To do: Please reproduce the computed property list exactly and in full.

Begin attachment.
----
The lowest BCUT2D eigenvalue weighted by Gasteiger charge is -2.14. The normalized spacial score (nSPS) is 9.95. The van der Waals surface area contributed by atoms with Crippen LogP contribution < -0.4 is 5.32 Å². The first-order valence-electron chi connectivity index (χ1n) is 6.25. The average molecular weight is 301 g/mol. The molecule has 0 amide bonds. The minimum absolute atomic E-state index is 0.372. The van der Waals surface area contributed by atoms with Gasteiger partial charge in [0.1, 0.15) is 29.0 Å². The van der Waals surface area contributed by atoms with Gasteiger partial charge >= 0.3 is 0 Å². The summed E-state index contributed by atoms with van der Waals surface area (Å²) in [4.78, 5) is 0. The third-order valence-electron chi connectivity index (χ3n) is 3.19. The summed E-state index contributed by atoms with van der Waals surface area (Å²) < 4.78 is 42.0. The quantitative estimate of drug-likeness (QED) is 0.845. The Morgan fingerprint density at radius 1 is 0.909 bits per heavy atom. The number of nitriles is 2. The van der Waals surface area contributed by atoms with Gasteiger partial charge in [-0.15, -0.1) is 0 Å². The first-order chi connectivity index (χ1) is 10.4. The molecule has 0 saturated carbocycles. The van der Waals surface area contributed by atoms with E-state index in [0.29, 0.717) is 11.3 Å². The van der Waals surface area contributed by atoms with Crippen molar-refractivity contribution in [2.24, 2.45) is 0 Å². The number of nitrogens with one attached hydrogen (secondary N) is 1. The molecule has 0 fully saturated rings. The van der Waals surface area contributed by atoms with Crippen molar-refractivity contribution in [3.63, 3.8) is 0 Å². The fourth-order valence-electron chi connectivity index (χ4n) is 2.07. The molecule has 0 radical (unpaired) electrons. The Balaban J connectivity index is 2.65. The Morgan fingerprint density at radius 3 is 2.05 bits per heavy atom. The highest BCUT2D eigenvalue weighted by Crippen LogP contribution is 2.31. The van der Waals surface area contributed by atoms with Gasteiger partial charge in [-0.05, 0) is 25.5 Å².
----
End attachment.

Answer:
The lowest BCUT2D eigenvalue weighted by Gasteiger charge is -2.14. The normalized spacial score (nSPS) is 9.95. The van der Waals surface area contributed by atoms with Crippen LogP contribution < -0.4 is 5.32 Å². The first-order valence-electron chi connectivity index (χ1n) is 6.25. The average molecular weight is 301 g/mol. The molecule has 0 amide bonds. The minimum absolute atomic E-state index is 0.372. The van der Waals surface area contributed by atoms with Gasteiger partial charge in [0.1, 0.15) is 29.0 Å². The van der Waals surface area contributed by atoms with Gasteiger partial charge >= 0.3 is 0 Å². The summed E-state index contributed by atoms with van der Waals surface area (Å²) in [4.78, 5) is 0. The third-order valence-electron chi connectivity index (χ3n) is 3.19. The summed E-state index contributed by atoms with van der Waals surface area (Å²) < 4.78 is 42.0. The quantitative estimate of drug-likeness (QED) is 0.845. The Morgan fingerprint density at radius 1 is 0.909 bits per heavy atom. The number of nitriles is 2. The van der Waals surface area contributed by atoms with Gasteiger partial charge in [-0.15, -0.1) is 0 Å². The first-order chi connectivity index (χ1) is 10.4. The molecule has 0 saturated carbocycles. The van der Waals surface area contributed by atoms with E-state index in [0.29, 0.717) is 11.3 Å². The van der Waals surface area contributed by atoms with Crippen molar-refractivity contribution in [2.24, 2.45) is 0 Å². The number of nitrogens with one attached hydrogen (secondary N) is 1. The molecule has 0 fully saturated rings. The van der Waals surface area contributed by atoms with Crippen molar-refractivity contribution in [3.63, 3.8) is 0 Å². The fourth-order valence-electron chi connectivity index (χ4n) is 2.07. The molecule has 0 radical (unpaired) electrons. The Balaban J connectivity index is 2.65. The Morgan fingerprint density at radius 3 is 2.05 bits per heavy atom. The highest BCUT2D eigenvalue weighted by Crippen LogP contribution is 2.31. The van der Waals surface area contributed by atoms with Gasteiger partial charge in [-0.05, 0) is 25.5 Å².